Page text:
yes, there was competition in the market. there were several start ups trying their luck. one start up in particular however is relevant to this story. it was called “r u sure?” this company was backed by the well known founder of icq mr. yossi vardi. for all sorts of reasons it was challenging to directly compete with him. at the end of the day though, “r u sure” eventually closed.
conversely, shopping.com was red hot. in 2004, shopping.com made $99 million usd in revenue and had a net income of $12.2 million. then in 2005, ebay, which was looking to boost its business and expand into new areas, bought shopping.com for 620 million usd in cash. according to research company comscore media metrix: shopping.com had been adding customers at a faster clip than ebay. it attracted 22.6 million unique visitors in april, up 15% from the same month a year earlier, compared with ebay, which had 63.8 million unique visitors, an increase of 6% over the same period.
indeed, infinity’s risk had paid off.
chiral quest is another company that comes to mind when thinking about what it takes to attract the attention of venture capital, to secure funding and from the same investor more than once. it is also a good example of a key component of infinity group’s core strategy: the successful implementation of technology cooperation.
chiral quest is a technology-based company creating chiral solutions for the pharmaceutical industry, assisting pharmaceutical and biotechnology companies to develop processes for the manufacture of their candidate drugs.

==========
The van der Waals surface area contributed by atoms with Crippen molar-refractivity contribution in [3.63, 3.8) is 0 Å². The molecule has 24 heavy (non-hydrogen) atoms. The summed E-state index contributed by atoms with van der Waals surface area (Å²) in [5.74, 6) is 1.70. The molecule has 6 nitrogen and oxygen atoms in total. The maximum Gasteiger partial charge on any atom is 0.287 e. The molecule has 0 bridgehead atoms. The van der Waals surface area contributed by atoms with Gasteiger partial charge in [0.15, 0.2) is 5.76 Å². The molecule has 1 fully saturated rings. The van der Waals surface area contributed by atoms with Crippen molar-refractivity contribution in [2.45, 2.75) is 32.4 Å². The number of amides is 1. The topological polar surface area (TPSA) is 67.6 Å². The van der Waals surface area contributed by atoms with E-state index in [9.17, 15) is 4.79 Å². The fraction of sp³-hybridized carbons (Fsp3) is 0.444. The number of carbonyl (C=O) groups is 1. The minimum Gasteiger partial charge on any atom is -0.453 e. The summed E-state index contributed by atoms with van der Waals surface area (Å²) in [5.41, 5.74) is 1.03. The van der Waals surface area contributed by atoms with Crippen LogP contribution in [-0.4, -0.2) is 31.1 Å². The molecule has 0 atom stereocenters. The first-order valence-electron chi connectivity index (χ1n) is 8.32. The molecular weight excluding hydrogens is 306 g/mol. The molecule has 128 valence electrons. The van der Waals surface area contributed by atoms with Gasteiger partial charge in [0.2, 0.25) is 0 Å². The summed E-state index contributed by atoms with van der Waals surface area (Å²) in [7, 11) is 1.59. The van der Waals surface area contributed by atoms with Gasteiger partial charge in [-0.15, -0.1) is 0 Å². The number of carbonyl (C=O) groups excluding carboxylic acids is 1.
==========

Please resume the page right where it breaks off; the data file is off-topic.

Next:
during the review process of chiral quest, we learned more about the need in china for high end, pharma raw materials. concurrently, our partner from suzhou industrial park had initiated and commenced a plan to support such companies. what really attracted us to chiral quest, however, was the fact that they had a mature management team that really wanted to bring full scale ip and know-how as well as people from the us to china. there was also the option for a large israeli customer. we decided to invest.
the structure of the deal was as follows: to invest with money from the local chinese fund, receive major support from the suzhou industrial park and in turn, chiral quest would ‘rebuild” itself as a new entity in jiashan, china. as always, there were challenges, mainly stemming from cultural issues. and, let’s face it technology transfer is always more challenging then it seems. but a little bit of goodwill goes a long way. there is great support from the local government in china and the team is both dedicated and hard working. we have maintained an open communication from the start and this has enabled us to operate nicely together. well enough that infinity has invested twice in chiral quest, most recently in january 2009, when it led a 16 million usd b round of financing that included participation by kleiner perkins caufield & byers china, china spring fund and jaic.
in the evolution of any company, fundraising is perhaps the most important event, mainly because the decisions made during this process will ultimately have a tremendously large and direct impact both on your daily operations as well as your long term progress. allow me to restate this point again, strategic and savvy fundraising not only secures money to build your business, but also the wisdom of experienced partners who can help you to reach mutual goals.